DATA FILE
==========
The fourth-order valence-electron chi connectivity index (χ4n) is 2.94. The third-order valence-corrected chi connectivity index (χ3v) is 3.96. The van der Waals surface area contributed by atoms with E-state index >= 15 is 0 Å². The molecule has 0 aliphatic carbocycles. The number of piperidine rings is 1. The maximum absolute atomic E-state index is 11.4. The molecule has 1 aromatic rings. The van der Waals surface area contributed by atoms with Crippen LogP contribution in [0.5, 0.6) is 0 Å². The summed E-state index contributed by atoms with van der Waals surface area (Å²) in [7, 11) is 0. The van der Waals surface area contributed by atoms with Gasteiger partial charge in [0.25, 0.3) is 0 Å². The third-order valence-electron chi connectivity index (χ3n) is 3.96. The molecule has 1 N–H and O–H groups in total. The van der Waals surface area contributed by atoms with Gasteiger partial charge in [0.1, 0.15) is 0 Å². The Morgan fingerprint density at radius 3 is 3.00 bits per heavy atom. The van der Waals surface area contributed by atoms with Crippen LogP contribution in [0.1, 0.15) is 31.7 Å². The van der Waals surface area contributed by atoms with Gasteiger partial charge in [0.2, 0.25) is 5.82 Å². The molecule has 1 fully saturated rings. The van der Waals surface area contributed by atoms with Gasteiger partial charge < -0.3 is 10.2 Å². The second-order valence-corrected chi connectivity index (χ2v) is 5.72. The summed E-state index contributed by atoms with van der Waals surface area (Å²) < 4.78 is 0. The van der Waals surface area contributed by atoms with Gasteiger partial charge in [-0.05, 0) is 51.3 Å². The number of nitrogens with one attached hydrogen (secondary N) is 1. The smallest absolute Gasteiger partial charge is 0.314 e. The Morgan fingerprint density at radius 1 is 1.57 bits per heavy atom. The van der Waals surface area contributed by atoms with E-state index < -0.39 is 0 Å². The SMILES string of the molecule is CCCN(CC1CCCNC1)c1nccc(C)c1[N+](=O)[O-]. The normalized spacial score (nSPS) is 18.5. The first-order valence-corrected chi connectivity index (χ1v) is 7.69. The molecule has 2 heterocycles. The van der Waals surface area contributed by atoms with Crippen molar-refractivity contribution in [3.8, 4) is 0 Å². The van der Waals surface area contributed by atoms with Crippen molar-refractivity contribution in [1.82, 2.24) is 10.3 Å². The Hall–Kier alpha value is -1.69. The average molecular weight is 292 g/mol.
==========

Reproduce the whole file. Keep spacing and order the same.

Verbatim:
The fourth-order valence-electron chi connectivity index (χ4n) is 2.94. The third-order valence-corrected chi connectivity index (χ3v) is 3.96. The van der Waals surface area contributed by atoms with E-state index >= 15 is 0 Å². The molecule has 0 aliphatic carbocycles. The number of piperidine rings is 1. The maximum absolute atomic E-state index is 11.4. The molecule has 1 aromatic rings. The van der Waals surface area contributed by atoms with Crippen LogP contribution in [0.5, 0.6) is 0 Å². The summed E-state index contributed by atoms with van der Waals surface area (Å²) in [7, 11) is 0. The van der Waals surface area contributed by atoms with Gasteiger partial charge in [0.25, 0.3) is 0 Å². The third-order valence-electron chi connectivity index (χ3n) is 3.96. The molecule has 1 N–H and O–H groups in total. The van der Waals surface area contributed by atoms with Gasteiger partial charge in [0.1, 0.15) is 0 Å². The Morgan fingerprint density at radius 3 is 3.00 bits per heavy atom. The van der Waals surface area contributed by atoms with Crippen LogP contribution in [0.1, 0.15) is 31.7 Å². The van der Waals surface area contributed by atoms with Gasteiger partial charge in [0.2, 0.25) is 5.82 Å². The molecule has 1 fully saturated rings. The van der Waals surface area contributed by atoms with Gasteiger partial charge < -0.3 is 10.2 Å². The second-order valence-corrected chi connectivity index (χ2v) is 5.72. The summed E-state index contributed by atoms with van der Waals surface area (Å²) < 4.78 is 0. The van der Waals surface area contributed by atoms with Gasteiger partial charge in [-0.05, 0) is 51.3 Å². The number of nitrogens with one attached hydrogen (secondary N) is 1. The smallest absolute Gasteiger partial charge is 0.314 e. The Morgan fingerprint density at radius 1 is 1.57 bits per heavy atom. The van der Waals surface area contributed by atoms with E-state index < -0.39 is 0 Å². The SMILES string of the molecule is CCCN(CC1CCCNC1)c1nccc(C)c1[N+](=O)[O-]. The normalized spacial score (nSPS) is 18.5. The first-order valence-corrected chi connectivity index (χ1v) is 7.69. The molecule has 2 heterocycles. The van der Waals surface area contributed by atoms with Crippen molar-refractivity contribution in [3.8, 4) is 0 Å². The van der Waals surface area contributed by atoms with Crippen molar-refractivity contribution in [1.82, 2.24) is 10.3 Å². The Hall–Kier alpha value is -1.69. The average molecular weight is 292 g/mol.